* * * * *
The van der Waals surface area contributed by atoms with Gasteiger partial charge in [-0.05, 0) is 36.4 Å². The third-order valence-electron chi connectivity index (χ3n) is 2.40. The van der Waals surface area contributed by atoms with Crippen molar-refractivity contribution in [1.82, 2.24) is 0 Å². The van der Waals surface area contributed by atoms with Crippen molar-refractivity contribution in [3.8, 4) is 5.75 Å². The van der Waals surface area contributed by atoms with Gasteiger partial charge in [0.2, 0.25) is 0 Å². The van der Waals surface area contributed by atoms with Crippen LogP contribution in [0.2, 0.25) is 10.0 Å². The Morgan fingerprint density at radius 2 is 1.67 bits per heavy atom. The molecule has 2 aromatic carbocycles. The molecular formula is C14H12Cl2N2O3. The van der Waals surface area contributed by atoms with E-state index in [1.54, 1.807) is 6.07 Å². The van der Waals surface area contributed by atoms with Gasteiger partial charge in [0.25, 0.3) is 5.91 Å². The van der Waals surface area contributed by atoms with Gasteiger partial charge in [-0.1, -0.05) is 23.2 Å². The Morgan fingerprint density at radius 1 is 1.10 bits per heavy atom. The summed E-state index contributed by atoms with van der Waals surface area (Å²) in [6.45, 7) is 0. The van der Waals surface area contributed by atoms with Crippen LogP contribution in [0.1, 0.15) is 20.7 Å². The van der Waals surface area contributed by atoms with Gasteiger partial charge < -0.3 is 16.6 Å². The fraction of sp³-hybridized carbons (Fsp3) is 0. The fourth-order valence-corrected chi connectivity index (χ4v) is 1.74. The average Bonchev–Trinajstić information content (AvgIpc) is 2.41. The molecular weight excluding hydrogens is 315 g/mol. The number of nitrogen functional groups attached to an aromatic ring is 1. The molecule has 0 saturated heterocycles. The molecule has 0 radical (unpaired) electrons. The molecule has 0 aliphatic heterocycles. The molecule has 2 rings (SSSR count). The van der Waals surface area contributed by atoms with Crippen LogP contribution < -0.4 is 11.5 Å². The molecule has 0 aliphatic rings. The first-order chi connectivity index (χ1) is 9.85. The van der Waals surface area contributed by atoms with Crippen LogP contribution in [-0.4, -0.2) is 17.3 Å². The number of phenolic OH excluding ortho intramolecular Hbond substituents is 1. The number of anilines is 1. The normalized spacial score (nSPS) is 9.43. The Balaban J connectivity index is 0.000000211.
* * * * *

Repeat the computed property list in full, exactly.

The van der Waals surface area contributed by atoms with Gasteiger partial charge in [-0.05, 0) is 36.4 Å². The third-order valence-electron chi connectivity index (χ3n) is 2.40. The van der Waals surface area contributed by atoms with Crippen molar-refractivity contribution in [1.82, 2.24) is 0 Å². The van der Waals surface area contributed by atoms with Crippen molar-refractivity contribution in [3.8, 4) is 5.75 Å². The van der Waals surface area contributed by atoms with Gasteiger partial charge in [0.2, 0.25) is 0 Å². The van der Waals surface area contributed by atoms with Crippen LogP contribution in [0.2, 0.25) is 10.0 Å². The Morgan fingerprint density at radius 2 is 1.67 bits per heavy atom. The molecule has 2 aromatic carbocycles. The molecular formula is C14H12Cl2N2O3. The van der Waals surface area contributed by atoms with E-state index in [1.54, 1.807) is 6.07 Å². The van der Waals surface area contributed by atoms with Gasteiger partial charge in [0.25, 0.3) is 5.91 Å². The van der Waals surface area contributed by atoms with Gasteiger partial charge in [-0.1, -0.05) is 23.2 Å². The Morgan fingerprint density at radius 1 is 1.10 bits per heavy atom. The summed E-state index contributed by atoms with van der Waals surface area (Å²) in [6.45, 7) is 0. The van der Waals surface area contributed by atoms with Crippen LogP contribution in [0.1, 0.15) is 20.7 Å². The van der Waals surface area contributed by atoms with Gasteiger partial charge < -0.3 is 16.6 Å². The fraction of sp³-hybridized carbons (Fsp3) is 0. The fourth-order valence-corrected chi connectivity index (χ4v) is 1.74. The average Bonchev–Trinajstić information content (AvgIpc) is 2.41. The molecular weight excluding hydrogens is 315 g/mol. The number of nitrogen functional groups attached to an aromatic ring is 1. The molecule has 0 saturated heterocycles. The molecule has 0 radical (unpaired) electrons. The molecule has 0 aliphatic heterocycles. The molecule has 2 rings (SSSR count). The van der Waals surface area contributed by atoms with Crippen LogP contribution < -0.4 is 11.5 Å². The molecule has 0 aliphatic rings. The first-order chi connectivity index (χ1) is 9.85. The van der Waals surface area contributed by atoms with Crippen LogP contribution in [-0.4, -0.2) is 17.3 Å². The number of phenolic OH excluding ortho intramolecular Hbond substituents is 1. The number of anilines is 1. The normalized spacial score (nSPS) is 9.43. The Balaban J connectivity index is 0.000000211.